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Editorial

When it comes to slavery, 40 George Square should worry us more than DHT

In the weeks since taking action to rename David Hume Tower, the University of Edinburgh has become an international laughing stock. News articles and opinion pieces from around the world have weighed in on the decision to rebrand the building as 40 George Square, almost unanimously to decry the call as ludicrous and poorly thought out. Information on who this George is, however, is scant. 

Several news sources, including The Telegraph, have claimed that, as with Edinburgh’s George Street and George Square in Glasgow, it refers to King George III. For the uninitiated, the monarch reigned from 1760 until 1820 and fiercely opposed the abolition of slavery, in contrast with Hume. In less judicious corners of the internet, and even in Dutch tabloid De Telegraaf, it was asserted that the tower was being renamed after George Floyd, whose death at the hands of police in May sparked global protests against racial injustice. Really, it is a different George the square commemorates: George Brown. He was the older brother of James Brown, who designed the square, and a man with far more troubling links to the slave trade than David Hume.

Laid out by James Brown in 1766, George Square began life as a popular residential area for some of Edinburgh’s more well-heeled inhabitants, including the writer Sir Walter Scott and the politician Henry Dundas. It had been built on what, at the time, was the undeveloped south side of the city, not long after the architect had worked on the nearby Brown Square. Brown Square was later demolished to make way for George IV Bridge and Chambers Street, the latter of which is now host to a number of university buildings. Having named one location after himself, James Brown chose to christen George Square after his brother.

George Brown was born in 1722 to a prosperous and upwardly mobile family with ties to South Lanarkshire and the Scottish Borders. He was the first son of William Brown of Lindsaylands and Elliston, who was a Commissioner of Supply, responsible for collecting taxes. George served in the British Army between 1744 and approximately 1753, fighting in the War of the Austrian Succession and sustaining injury at the Battle of Lauffeld in 1747.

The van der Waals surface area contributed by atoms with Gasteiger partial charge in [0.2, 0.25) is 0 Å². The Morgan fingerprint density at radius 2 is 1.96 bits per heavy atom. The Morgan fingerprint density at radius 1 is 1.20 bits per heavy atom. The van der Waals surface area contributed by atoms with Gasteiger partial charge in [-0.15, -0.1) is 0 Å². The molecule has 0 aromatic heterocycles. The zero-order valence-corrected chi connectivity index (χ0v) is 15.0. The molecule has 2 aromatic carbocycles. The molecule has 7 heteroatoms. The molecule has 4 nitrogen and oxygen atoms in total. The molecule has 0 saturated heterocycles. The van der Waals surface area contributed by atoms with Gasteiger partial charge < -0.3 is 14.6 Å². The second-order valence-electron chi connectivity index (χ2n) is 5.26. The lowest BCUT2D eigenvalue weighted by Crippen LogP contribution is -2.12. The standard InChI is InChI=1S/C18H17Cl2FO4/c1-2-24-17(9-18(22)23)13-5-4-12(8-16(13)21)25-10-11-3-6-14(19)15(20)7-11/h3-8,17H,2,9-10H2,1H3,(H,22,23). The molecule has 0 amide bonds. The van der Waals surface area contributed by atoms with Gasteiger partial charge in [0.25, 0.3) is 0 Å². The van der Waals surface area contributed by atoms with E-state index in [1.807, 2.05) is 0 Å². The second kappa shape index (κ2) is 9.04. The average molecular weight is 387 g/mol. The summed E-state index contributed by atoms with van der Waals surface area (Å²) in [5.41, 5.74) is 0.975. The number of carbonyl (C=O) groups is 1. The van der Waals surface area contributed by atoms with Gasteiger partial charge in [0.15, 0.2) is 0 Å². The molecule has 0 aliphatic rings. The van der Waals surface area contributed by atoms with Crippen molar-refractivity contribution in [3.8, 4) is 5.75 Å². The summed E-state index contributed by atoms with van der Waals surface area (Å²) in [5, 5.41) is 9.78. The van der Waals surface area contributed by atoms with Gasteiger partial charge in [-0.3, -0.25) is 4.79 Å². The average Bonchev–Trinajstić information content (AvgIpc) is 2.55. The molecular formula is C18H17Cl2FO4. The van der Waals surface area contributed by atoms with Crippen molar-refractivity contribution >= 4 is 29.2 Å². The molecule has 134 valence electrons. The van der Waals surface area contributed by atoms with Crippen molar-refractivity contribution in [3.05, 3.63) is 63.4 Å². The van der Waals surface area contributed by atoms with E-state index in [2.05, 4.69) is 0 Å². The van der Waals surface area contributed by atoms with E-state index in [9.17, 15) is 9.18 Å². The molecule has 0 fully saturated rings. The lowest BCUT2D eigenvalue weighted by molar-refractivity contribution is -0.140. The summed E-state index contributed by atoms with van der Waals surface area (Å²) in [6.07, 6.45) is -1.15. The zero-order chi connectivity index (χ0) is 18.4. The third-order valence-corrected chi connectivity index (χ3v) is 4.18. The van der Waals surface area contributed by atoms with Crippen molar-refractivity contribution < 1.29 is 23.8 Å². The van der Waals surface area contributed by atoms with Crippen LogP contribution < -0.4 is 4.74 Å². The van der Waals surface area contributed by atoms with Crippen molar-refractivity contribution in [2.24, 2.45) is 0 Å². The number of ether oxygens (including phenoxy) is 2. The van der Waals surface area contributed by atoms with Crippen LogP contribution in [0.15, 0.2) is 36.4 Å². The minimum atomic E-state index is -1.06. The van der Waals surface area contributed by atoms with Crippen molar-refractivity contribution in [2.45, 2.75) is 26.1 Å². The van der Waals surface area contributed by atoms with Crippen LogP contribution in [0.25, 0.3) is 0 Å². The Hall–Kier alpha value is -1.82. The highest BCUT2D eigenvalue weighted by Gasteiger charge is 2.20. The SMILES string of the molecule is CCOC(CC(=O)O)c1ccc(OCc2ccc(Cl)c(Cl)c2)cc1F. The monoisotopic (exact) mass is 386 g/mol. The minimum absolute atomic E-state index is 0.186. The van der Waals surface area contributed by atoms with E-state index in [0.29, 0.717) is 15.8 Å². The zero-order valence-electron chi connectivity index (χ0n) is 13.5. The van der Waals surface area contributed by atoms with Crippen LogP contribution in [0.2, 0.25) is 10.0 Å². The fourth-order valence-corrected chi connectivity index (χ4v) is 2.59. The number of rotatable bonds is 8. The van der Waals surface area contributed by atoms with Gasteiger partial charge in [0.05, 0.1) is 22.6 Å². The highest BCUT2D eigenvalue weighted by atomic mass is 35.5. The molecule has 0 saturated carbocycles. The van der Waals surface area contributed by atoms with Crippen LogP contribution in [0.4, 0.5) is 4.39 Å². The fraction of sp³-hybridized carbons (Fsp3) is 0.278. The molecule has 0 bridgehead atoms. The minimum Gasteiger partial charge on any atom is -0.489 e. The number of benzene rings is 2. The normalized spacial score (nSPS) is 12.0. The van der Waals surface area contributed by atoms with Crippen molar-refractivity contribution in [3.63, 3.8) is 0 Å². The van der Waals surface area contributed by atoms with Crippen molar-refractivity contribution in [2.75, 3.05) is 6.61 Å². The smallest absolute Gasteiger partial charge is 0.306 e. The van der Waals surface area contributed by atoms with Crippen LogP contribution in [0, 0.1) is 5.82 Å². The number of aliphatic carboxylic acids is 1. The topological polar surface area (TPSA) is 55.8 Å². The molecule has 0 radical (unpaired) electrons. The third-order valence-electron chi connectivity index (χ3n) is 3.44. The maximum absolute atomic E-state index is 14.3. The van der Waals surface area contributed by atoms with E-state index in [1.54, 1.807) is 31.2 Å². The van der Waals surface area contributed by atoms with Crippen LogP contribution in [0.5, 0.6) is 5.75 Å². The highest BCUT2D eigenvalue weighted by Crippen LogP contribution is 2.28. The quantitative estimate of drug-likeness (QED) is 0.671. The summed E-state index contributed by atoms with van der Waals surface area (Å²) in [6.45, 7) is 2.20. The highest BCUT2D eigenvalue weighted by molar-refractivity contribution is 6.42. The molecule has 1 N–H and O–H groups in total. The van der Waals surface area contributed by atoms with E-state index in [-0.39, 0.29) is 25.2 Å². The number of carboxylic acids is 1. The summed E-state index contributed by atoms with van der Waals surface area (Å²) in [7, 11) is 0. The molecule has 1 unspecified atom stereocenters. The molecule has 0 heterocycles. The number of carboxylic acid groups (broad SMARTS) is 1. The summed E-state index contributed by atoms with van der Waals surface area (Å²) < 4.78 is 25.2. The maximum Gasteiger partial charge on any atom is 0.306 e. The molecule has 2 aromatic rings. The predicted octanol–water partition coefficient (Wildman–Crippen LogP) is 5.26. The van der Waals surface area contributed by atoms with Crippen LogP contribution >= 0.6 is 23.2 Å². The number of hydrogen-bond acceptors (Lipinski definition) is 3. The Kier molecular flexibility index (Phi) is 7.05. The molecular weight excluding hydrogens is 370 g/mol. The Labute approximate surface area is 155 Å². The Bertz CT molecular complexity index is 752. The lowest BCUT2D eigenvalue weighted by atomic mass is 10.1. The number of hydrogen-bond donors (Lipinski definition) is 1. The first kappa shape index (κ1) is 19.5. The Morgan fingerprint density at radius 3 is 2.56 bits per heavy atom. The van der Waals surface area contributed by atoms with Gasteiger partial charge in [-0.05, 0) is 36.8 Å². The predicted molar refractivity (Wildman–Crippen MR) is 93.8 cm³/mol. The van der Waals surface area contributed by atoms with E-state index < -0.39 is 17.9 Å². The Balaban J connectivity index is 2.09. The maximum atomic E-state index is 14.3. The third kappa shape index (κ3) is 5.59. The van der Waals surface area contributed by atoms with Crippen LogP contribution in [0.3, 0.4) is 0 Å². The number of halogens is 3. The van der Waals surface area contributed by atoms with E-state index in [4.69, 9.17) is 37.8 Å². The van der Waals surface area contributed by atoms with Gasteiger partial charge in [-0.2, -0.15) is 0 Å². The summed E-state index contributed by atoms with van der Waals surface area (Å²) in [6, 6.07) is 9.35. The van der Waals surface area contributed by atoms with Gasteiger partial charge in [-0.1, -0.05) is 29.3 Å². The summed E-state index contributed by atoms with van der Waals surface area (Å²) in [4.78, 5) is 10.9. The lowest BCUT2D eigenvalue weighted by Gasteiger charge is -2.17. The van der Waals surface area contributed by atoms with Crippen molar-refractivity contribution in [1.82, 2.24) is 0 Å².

After the premature death of his first wife, Helen Scott, in 1765, Brown remarried four years later to Dorothea Dundas. She was the cousin of Henry Dundas, Viscount Melville, whose statue in St. Andrew Square was graffitied in June by Black Lives Matter protestors as a result of his perceived role in delaying the abolition of slavery. According to Eileen Stewart’s Honest George, the only biography written of Brown, he and Henry Dundas long moved in the same social circles, and the Brown family benefitted from Dundas’s patronage.

Though Stewart writes about George Brown’s links to the controversial Dundas, she neglects to cover an altogether more worrying family connection. George and Dorothea’s daughter Margaret, born in 1775, married David Wedderburn in 1800. David’s father, John Wedderburn, was the single largest landowner in Jamaica at one point in the eighteenth century, possessing 17,000 acres of land, or ten per cent of the island’s landmass. Unsurprisingly, John Wedderburn was an enthusiastic participant in the transatlantic slave trade, becoming rich off his Caribbean sugar plantations and gaining notoriety for bringing a slave, Joseph Knight, back to Scotland with him in 1769.